THE HEART OF A WOMAN by Maya Angelou
Kirkus Star

THE HEART OF A WOMAN

Email this review

KIRKUS REVIEW

Another installment in Angelou's remarkable autobiography--beginning with would-be singer Maya in 1957 California: trying commune life; moving to L.A. with teenage son Guy; playing uneasy hostess to dying Billie Holliday--a "lonely sick woman, with a waterfront mouth" who both cursed and lullabied Guy . . . and interrupted Maya's nightclub act with a mini-review ("Stop that bitch. She sounds just like my goddam mamma"). But most of this book finds Maya in N.Y., living in Brooklyn and joining the Harlem Writers Guild--a mutual-criticism group of necessary harshness: "Publishers don't care much for white writers. . . . You can imagine what they think about black ones." Little writing gets done, however, because, after one final singing fling (at the Apollo), Maya finds herself galvanized by a Martin Luther King speech: she and Godfrey Cambridge ("his white teeth were like flags of truce") organize a fundraising cabaret for King's SCLC; then, to her surprise, Maya is offered the job of Northern coordinator; and this soon leads her to South African rebel diplomat Vus Make--a sleek, charismatic hero who, on the virtual eve of Maya's wedding to a lusty bail-bondsman, sweeps her into quasi-marriage--first in NY (where Maya acts in The Blacks and leads a protest march on the UN after Lumumba's assassination) and then in Cairo, where she rebels against Vus' male-chauvinism by getting a journalism job. Finally, however, fed up with Vus' tyrannies, infidelities, and unpaid bills, Maya takes off (after braving an African-style divorce-by-debate), puts Guy in college in Ghana, and breathes a sigh of relief: "At last, I'll be able to eat the whole breast of a roast chicken by myself." Don't look for political history here: Angelou doesn't pause much for reexaminations, and some of the sociological musings are shaky (as when she explains a black teen-gang simply as a response to racism). But the mother-son relationship is touchingly explored, the fire of the times is rekindled with eloquence, and Maya herself--brandishing a pistol to defend her son or wrassling with Vus in the Waldorf Astoria lobby--remains funny, tough, and vulnerable as she keeps on surprising herself with what she can do: a great lady moving right on through a great memoir.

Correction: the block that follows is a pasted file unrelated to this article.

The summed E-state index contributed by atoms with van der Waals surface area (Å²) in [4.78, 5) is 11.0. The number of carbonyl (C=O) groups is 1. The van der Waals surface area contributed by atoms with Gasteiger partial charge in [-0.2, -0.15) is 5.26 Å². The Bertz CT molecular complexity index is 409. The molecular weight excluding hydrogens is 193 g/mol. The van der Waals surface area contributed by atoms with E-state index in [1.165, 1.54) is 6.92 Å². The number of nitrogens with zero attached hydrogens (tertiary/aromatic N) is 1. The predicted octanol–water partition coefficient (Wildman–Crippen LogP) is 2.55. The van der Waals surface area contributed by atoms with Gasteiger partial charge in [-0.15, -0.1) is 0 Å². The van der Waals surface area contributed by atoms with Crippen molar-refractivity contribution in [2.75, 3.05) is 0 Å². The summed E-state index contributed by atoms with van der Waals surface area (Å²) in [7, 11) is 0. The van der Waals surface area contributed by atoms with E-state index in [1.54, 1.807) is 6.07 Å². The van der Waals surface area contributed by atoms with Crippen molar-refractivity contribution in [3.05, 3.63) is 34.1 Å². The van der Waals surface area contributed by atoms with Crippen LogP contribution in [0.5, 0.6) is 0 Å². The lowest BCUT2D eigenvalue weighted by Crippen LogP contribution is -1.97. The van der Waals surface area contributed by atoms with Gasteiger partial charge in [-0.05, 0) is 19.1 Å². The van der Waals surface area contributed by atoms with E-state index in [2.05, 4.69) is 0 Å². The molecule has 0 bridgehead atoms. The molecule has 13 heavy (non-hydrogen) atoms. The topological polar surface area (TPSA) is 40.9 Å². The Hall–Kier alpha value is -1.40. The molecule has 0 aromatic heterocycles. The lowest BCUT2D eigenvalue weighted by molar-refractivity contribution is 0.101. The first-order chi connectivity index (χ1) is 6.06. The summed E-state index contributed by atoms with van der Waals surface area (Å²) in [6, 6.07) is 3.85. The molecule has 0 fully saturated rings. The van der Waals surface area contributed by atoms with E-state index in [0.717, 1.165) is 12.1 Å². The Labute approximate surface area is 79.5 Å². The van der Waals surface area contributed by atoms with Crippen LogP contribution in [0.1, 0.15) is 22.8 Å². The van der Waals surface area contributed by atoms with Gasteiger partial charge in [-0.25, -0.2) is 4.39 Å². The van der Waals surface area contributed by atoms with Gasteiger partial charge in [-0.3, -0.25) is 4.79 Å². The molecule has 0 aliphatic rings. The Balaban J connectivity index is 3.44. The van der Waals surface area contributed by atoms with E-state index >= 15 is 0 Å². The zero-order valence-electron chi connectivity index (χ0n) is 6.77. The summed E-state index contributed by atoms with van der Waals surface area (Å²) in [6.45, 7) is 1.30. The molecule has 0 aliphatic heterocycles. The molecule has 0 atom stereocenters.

Pub Date: Oct. 9th, 1981
ISBN: 0812980328
Page count: 344pp
Publisher: Random House
Review Posted Online:
Kirkus Reviews Issue: Oct. 1st, 1981




MORE BY MAYA ANGELOU

NonfictionMOM & ME & MOM by Maya Angelou
by Maya Angelou
NonfictionLETTER TO MY DAUGHTER by Maya Angelou
by Maya Angelou
NonfictionA SONG FLUNG UP TO HEAVEN by Maya Angelou
by Maya Angelou

SIMILAR BOOKS SUGGESTED BY OUR CRITICS: